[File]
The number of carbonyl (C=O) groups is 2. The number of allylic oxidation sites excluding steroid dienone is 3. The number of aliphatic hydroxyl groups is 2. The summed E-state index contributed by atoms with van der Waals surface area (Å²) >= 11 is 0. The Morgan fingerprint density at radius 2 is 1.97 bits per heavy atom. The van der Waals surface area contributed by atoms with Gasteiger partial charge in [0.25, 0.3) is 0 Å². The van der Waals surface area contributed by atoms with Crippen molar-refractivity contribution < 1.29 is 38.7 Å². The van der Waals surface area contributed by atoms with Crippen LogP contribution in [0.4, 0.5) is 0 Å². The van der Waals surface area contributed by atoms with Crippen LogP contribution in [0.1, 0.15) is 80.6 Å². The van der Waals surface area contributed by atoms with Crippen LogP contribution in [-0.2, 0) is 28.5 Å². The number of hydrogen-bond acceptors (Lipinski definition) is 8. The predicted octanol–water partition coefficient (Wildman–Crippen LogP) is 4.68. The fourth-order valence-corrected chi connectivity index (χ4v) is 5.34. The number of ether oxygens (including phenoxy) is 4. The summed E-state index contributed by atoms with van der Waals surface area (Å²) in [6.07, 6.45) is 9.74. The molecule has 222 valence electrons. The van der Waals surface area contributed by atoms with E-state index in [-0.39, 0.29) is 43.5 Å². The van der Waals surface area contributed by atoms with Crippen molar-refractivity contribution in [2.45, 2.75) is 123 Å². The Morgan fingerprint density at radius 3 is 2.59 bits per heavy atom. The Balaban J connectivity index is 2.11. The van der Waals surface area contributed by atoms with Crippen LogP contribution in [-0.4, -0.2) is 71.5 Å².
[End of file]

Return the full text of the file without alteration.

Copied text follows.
The number of carbonyl (C=O) groups is 2. The number of allylic oxidation sites excluding steroid dienone is 3. The number of aliphatic hydroxyl groups is 2. The summed E-state index contributed by atoms with van der Waals surface area (Å²) >= 11 is 0. The Morgan fingerprint density at radius 2 is 1.97 bits per heavy atom. The van der Waals surface area contributed by atoms with Gasteiger partial charge in [0.25, 0.3) is 0 Å². The van der Waals surface area contributed by atoms with Crippen molar-refractivity contribution < 1.29 is 38.7 Å². The van der Waals surface area contributed by atoms with Crippen LogP contribution in [0.4, 0.5) is 0 Å². The van der Waals surface area contributed by atoms with Crippen LogP contribution in [0.1, 0.15) is 80.6 Å². The van der Waals surface area contributed by atoms with Crippen LogP contribution in [-0.2, 0) is 28.5 Å². The number of hydrogen-bond acceptors (Lipinski definition) is 8. The predicted octanol–water partition coefficient (Wildman–Crippen LogP) is 4.68. The fourth-order valence-corrected chi connectivity index (χ4v) is 5.34. The number of ether oxygens (including phenoxy) is 4. The summed E-state index contributed by atoms with van der Waals surface area (Å²) in [6.07, 6.45) is 9.74. The molecule has 222 valence electrons. The van der Waals surface area contributed by atoms with E-state index in [-0.39, 0.29) is 43.5 Å². The van der Waals surface area contributed by atoms with Crippen molar-refractivity contribution in [2.45, 2.75) is 123 Å². The Morgan fingerprint density at radius 3 is 2.59 bits per heavy atom. The Balaban J connectivity index is 2.11. The van der Waals surface area contributed by atoms with Crippen LogP contribution in [-0.4, -0.2) is 71.5 Å².